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Chapter 5 Techniques for conducting chemical reactions under microwave irradiation.

Two pioneering works that were published almost 20-years ago [12,13] described several organic syntheses that were completed in high yield when conducted in domestic microwave ovens in sealed glass or Teflon vessels. Since then different techniques have been developed and they are presented here in order to allow readers to choose the most appropriate techniques for their needs. The simplest method for conducting microwave-assisted reactions involves irradiation of reactants in an open vessel. During the reaction, reactants are in a solution of a polar high-boiling solvent so that the temperature of the reaction mixture does not reach the boiling point of the solvent. Such a method was termed "Microwave-Organic Reaction Enhancement" (MORE) [49]. Despite the convenience, a disadvantage of the MORE technique consists in the limitation to high-boiling polar solvents such as DMSO, DMF, N-methylmorpholine, diglyme etc. This approach has been adapted to lower-boiling solvents (e.g. toluene) and reflux conditions, but, for reactions at reflux, microwave cavities (reactors) have to be modified, e.g. by making a shielded opening to prevent the leakage of microwaves, through which the reaction vessel has to be connected to an upright condenser, dropping funnel, neutral gas inlet, etc. A number of reflux systems have been developed in an effort to use solvents in microwave-assisted synthesis without the risk of explosion. The most important feature of such reactors is to prevent flammable vapors escaping from a microwave cavity (applicator), in which the generation of electric arcs created from interaction of microwaves with such materials as small pieces of metals, graphite, etc constitutes a potential hazard of an explosion. As was mentioned previously, pressurized conditions have been reported for microwaveassisted organic synthesis [50]. The reactions were carried out at a domestic microwave oven and commercially available screw-up pressure vessels made of Teflon, PET and PEEK, which are both microwave transparent (Fig. 5.1). It has to be pointed out that reactions under such conditions have to be strictly controlled with an efficient power feed39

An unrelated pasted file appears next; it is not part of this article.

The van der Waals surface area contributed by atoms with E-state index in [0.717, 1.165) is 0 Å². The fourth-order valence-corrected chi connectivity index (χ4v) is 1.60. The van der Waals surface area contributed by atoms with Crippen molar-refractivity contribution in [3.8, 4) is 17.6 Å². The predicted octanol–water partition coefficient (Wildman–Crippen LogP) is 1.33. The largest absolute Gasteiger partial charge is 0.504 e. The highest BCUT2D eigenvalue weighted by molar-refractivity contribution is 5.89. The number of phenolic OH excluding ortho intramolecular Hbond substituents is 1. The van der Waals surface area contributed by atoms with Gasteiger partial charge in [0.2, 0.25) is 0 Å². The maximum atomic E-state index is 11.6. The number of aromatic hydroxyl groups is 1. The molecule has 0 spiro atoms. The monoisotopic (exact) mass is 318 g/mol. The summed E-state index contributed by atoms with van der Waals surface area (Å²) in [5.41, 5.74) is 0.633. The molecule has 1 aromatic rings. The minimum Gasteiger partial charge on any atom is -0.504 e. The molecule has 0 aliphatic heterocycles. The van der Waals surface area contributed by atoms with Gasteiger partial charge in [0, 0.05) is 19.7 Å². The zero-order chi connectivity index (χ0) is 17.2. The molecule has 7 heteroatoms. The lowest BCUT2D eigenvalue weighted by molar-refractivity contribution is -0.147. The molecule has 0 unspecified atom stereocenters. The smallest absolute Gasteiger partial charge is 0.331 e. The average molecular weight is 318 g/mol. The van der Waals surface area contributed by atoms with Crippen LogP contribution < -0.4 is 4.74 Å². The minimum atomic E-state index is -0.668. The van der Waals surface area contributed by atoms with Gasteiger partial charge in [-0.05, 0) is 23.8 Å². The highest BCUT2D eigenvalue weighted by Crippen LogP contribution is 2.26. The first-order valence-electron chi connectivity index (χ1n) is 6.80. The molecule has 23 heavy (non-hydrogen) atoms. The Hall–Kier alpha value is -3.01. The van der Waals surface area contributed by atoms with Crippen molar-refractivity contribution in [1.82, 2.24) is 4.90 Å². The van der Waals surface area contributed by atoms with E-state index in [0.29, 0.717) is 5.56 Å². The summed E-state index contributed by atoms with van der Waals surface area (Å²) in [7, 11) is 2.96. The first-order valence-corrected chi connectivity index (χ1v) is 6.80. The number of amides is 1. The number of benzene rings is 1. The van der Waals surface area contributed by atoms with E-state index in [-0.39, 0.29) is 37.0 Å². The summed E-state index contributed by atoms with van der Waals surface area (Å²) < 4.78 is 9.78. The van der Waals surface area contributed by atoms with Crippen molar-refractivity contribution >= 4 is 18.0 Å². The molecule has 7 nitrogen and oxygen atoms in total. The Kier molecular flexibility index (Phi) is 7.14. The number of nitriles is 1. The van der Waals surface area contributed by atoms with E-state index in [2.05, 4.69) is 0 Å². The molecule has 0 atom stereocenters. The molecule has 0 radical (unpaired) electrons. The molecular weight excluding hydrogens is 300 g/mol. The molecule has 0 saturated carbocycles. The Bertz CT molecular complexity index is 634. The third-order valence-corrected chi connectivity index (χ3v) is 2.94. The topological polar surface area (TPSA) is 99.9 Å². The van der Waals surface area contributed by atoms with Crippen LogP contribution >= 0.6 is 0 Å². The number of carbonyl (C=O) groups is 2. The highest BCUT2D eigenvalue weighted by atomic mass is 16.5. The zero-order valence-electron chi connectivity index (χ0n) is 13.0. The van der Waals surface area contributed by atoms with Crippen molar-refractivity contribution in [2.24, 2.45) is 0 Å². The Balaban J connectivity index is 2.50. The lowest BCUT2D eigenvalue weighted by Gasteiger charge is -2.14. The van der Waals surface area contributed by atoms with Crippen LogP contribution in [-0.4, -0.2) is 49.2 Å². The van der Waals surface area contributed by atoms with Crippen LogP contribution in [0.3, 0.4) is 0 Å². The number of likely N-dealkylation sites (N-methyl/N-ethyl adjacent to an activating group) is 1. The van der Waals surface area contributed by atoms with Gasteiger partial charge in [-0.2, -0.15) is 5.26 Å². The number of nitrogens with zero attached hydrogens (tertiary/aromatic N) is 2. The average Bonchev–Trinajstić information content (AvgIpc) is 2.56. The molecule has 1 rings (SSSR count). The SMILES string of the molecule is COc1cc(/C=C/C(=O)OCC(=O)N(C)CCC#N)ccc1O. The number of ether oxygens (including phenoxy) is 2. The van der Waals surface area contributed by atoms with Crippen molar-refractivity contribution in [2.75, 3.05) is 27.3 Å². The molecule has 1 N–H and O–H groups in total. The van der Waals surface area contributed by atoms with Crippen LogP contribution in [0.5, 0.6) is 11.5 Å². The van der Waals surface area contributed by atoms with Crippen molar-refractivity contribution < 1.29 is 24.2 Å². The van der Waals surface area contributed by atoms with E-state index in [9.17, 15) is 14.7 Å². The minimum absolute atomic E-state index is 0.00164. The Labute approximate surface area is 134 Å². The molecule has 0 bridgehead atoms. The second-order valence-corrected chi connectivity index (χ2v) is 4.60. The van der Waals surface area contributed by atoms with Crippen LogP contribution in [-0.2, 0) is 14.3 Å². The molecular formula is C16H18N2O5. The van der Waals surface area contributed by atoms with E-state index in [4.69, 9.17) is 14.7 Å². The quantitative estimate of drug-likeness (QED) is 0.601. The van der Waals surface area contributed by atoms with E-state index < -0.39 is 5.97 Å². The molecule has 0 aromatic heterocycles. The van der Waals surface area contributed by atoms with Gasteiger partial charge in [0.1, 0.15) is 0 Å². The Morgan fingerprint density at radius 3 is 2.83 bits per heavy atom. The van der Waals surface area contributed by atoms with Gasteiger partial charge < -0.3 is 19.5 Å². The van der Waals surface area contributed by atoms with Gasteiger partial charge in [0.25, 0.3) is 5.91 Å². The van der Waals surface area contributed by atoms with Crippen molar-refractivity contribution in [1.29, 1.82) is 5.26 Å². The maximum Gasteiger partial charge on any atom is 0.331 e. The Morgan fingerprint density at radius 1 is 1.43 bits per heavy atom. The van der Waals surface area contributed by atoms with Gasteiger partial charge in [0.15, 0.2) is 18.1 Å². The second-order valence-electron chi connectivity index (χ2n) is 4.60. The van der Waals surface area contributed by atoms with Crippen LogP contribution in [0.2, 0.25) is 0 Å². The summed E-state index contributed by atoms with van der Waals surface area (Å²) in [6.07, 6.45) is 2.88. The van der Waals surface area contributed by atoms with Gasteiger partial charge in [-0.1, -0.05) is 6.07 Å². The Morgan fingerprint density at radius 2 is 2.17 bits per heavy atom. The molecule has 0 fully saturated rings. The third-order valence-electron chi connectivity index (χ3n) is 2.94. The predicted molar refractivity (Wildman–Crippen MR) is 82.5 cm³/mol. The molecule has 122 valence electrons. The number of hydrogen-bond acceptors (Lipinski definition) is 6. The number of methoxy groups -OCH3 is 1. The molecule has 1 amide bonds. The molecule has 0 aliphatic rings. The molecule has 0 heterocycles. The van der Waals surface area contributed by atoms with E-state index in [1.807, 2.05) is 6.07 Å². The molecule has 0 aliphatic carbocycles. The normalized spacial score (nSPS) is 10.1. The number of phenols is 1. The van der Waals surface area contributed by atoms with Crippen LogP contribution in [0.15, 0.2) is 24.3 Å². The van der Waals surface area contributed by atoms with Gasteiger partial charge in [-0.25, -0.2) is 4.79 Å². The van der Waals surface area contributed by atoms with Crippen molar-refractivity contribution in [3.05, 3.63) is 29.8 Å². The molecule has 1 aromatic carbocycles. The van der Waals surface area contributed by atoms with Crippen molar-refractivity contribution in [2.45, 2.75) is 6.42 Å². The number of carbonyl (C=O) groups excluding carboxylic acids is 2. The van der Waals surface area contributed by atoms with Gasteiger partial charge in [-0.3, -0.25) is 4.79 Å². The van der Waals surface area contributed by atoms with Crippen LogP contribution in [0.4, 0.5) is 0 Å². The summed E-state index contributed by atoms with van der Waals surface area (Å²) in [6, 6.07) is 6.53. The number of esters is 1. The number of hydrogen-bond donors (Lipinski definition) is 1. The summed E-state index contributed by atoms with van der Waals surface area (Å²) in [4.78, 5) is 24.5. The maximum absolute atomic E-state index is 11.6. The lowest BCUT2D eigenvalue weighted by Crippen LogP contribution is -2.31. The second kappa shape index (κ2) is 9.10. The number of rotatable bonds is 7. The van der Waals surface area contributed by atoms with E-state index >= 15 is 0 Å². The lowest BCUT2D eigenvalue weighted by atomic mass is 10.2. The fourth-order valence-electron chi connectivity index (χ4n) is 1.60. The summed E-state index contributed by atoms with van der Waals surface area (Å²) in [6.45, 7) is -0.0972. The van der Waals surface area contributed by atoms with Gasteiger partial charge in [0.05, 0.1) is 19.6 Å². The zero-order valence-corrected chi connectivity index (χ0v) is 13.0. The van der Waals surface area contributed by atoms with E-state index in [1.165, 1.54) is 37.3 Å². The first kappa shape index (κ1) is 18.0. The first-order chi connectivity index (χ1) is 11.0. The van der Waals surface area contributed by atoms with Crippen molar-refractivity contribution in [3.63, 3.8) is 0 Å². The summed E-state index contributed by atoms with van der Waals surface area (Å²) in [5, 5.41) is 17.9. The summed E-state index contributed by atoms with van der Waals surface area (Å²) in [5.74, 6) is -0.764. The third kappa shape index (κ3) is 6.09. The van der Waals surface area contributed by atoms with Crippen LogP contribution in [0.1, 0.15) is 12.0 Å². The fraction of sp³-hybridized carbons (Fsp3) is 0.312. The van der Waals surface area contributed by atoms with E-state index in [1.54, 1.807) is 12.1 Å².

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back because any vessel can become over-pressurized resulting in a danger of explosions. Fortunately, most microwave reactors are nowadays equipped with a direct temperature and pressure control, which in turn avoids failures owing to thermal and pressure runaways of chemical reactions. This strategy has been successfully applied to a great number of syntheses, but one needs to keep in mind that it always generates a risk of explosions if the equipment is not operated properly.

Figure 5.1. Reaction vessels for performing chemical reactions under pressurized conditions. Reprinted with the permission from [3].

Microwave heating has proven to be of benefit particularly for reactions under "dry" media (e.g., solvent-free conditions) in open vessel systems (i.e., in the absence of a solvent, on solid support with or without catalysts) [4]. Reactions under "dry" conditions were originally developed in the late 1980's [51], but solventless systems under microwave conditions offer several additional advantages. The absence of solvent reduces the risk of explosions when the reaction takes place in a closed vessel. Moreover, aprotic dipolar solvents with high boiling points are expensive and difficult to remove from the reaction mixtures. During microwave induction of reactions under dry conditions, the reactants adsorbed on the surface of alumina, silica gel, clay, and other mineral supports absorb microwaves whereas the support does not, and transmission of microwaves is not restricted. Moreover, microwaves can interact directly with reagents and, therefore, can more efficiently drive chemical reactions. The possible accelerations of such reactions are expected